In the Netherlands I studied Biology (MSc., specialised in ecology and environmental biology) and became a freelance photojournalist working on solo projects. In the big smelly cities where I lived people seemed to think it was normal to not touch living soil for days and days on end. When I moved to Scotland (Portree, on the Isle of Skye for two years, and since November 2010 in the tiny hamlet of Camas Luinie 14 miles from Skye, and since November 2011 in Ardvasar on Skye), a truly new life started. I touch living soil every day, every time I go outside, and touch it so much that a clean set of clothes is usually pretty “soiled” (in a good way, mind you!) after a few minutes.
I have learned more about the community of all life and the landbase (what is known as an ecosystem in biology, I suppose) than I ever did while studying at university. In fact, I find that I have to unlearn an awful lot that I learned at university. I will try to share quite a lot about that “journey” on this blog.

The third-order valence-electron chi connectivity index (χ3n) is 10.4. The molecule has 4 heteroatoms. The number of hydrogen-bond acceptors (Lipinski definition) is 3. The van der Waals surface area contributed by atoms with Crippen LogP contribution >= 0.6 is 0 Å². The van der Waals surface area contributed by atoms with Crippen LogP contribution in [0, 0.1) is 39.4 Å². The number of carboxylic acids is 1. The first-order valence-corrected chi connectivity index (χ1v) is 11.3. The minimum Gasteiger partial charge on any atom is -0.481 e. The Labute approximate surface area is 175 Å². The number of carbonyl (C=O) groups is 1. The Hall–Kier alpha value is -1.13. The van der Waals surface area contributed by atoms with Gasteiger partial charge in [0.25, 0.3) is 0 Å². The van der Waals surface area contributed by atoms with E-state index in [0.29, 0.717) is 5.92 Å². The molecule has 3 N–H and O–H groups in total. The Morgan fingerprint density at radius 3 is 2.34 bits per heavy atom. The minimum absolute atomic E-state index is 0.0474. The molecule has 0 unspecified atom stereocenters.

While still in the Netherlands, I was mostly interested in animals, and not much in plants at all. Since the move this has changed considerably. I’m now trying to spend as much time as possible learning about plants, and gathering them as wild food and as medicine. A whole new world has opened to me doing this! It has taught me, for one, that it is not the “dog-eat-dog-world” you’re sometimes made to believe in biology, where everything competes with everything else, but a world of beautiful cooperation between individuals and species and communities.
To become a valuable and contributing part of such a cooperating community is now my big goal. I don’t want to merely limit my destructive impact, which is what mainstream conservation initiatives seem to aspire to, but I want to make the community of life I am part of stronger by my presence. It’s quite a challenge, and you certainly, strangely enough, don’t learn how to do that while studying biology in university!
It’s all about learning how much you can take from your surroundings, how you can take it, and -at least as importantly, how to give back at least as much as what you have taken, and not in the form of toxic waste. It may take a lifetime to learn that, but that’s alright!